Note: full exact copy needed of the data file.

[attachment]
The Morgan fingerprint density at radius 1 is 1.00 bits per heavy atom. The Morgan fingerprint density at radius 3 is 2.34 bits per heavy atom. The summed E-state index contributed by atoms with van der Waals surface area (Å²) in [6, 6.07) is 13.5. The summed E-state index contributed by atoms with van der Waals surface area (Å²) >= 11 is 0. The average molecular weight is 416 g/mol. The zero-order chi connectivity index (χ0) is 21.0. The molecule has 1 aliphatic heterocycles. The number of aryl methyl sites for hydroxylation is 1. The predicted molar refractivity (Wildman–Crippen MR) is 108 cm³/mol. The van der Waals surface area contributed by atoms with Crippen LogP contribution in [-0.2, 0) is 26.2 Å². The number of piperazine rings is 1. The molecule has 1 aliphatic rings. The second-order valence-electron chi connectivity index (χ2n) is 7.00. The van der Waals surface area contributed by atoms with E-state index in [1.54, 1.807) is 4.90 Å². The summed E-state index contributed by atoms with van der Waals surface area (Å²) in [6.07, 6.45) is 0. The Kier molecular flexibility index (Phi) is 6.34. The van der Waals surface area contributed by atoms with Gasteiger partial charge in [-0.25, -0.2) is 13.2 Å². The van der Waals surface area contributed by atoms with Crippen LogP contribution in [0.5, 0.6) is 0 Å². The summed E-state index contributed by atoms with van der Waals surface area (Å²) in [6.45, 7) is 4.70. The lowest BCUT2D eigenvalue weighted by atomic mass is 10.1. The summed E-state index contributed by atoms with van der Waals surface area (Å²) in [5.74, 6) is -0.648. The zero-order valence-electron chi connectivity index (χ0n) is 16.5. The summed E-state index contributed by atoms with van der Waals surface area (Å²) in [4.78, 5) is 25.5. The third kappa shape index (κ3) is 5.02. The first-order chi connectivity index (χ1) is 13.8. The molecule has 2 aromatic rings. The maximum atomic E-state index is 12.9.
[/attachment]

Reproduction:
The Morgan fingerprint density at radius 1 is 1.00 bits per heavy atom. The Morgan fingerprint density at radius 3 is 2.34 bits per heavy atom. The summed E-state index contributed by atoms with van der Waals surface area (Å²) in [6, 6.07) is 13.5. The summed E-state index contributed by atoms with van der Waals surface area (Å²) >= 11 is 0. The average molecular weight is 416 g/mol. The zero-order chi connectivity index (χ0) is 21.0. The molecule has 1 aliphatic heterocycles. The number of aryl methyl sites for hydroxylation is 1. The predicted molar refractivity (Wildman–Crippen MR) is 108 cm³/mol. The van der Waals surface area contributed by atoms with Crippen LogP contribution in [-0.2, 0) is 26.2 Å². The number of piperazine rings is 1. The molecule has 1 aliphatic rings. The second-order valence-electron chi connectivity index (χ2n) is 7.00. The van der Waals surface area contributed by atoms with E-state index in [1.54, 1.807) is 4.90 Å². The summed E-state index contributed by atoms with van der Waals surface area (Å²) in [6.07, 6.45) is 0. The Kier molecular flexibility index (Phi) is 6.34. The van der Waals surface area contributed by atoms with Gasteiger partial charge in [-0.25, -0.2) is 13.2 Å². The van der Waals surface area contributed by atoms with Crippen LogP contribution in [0.5, 0.6) is 0 Å². The summed E-state index contributed by atoms with van der Waals surface area (Å²) in [6.45, 7) is 4.70. The lowest BCUT2D eigenvalue weighted by atomic mass is 10.1. The summed E-state index contributed by atoms with van der Waals surface area (Å²) in [5.74, 6) is -0.648. The zero-order valence-electron chi connectivity index (χ0n) is 16.5. The summed E-state index contributed by atoms with van der Waals surface area (Å²) in [4.78, 5) is 25.5. The third kappa shape index (κ3) is 5.02. The first-order chi connectivity index (χ1) is 13.8. The molecule has 2 aromatic rings. The maximum atomic E-state index is 12.9.